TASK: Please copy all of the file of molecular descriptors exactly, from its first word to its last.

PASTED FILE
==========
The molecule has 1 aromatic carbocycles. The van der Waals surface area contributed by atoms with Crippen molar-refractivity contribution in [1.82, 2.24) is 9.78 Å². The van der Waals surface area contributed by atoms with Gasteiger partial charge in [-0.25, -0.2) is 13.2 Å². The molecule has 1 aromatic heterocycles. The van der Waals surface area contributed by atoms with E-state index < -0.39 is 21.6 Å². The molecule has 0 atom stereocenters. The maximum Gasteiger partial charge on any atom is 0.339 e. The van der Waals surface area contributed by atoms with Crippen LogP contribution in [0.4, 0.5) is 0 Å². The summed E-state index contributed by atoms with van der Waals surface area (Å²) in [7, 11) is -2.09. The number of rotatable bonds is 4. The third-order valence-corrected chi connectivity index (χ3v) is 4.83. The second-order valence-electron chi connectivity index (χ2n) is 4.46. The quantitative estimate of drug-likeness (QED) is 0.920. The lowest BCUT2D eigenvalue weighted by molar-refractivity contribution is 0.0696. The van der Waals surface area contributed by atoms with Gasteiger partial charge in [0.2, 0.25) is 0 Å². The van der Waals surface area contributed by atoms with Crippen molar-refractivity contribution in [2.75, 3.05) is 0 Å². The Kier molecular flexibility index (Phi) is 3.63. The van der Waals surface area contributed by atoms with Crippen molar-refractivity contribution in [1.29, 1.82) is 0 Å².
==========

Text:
The molecule has 1 aromatic carbocycles. The van der Waals surface area contributed by atoms with Crippen molar-refractivity contribution in [1.82, 2.24) is 9.78 Å². The van der Waals surface area contributed by atoms with Gasteiger partial charge in [-0.25, -0.2) is 13.2 Å². The molecule has 1 aromatic heterocycles. The van der Waals surface area contributed by atoms with E-state index < -0.39 is 21.6 Å². The molecule has 0 atom stereocenters. The maximum Gasteiger partial charge on any atom is 0.339 e. The van der Waals surface area contributed by atoms with Crippen LogP contribution in [0.4, 0.5) is 0 Å². The summed E-state index contributed by atoms with van der Waals surface area (Å²) in [7, 11) is -2.09. The number of rotatable bonds is 4. The third-order valence-corrected chi connectivity index (χ3v) is 4.83. The second-order valence-electron chi connectivity index (χ2n) is 4.46. The quantitative estimate of drug-likeness (QED) is 0.920. The lowest BCUT2D eigenvalue weighted by molar-refractivity contribution is 0.0696. The van der Waals surface area contributed by atoms with Gasteiger partial charge in [0.2, 0.25) is 0 Å². The van der Waals surface area contributed by atoms with Crippen molar-refractivity contribution in [2.75, 3.05) is 0 Å². The Kier molecular flexibility index (Phi) is 3.63. The van der Waals surface area contributed by atoms with Crippen molar-refractivity contribution in [1.29, 1.82) is 0 Å².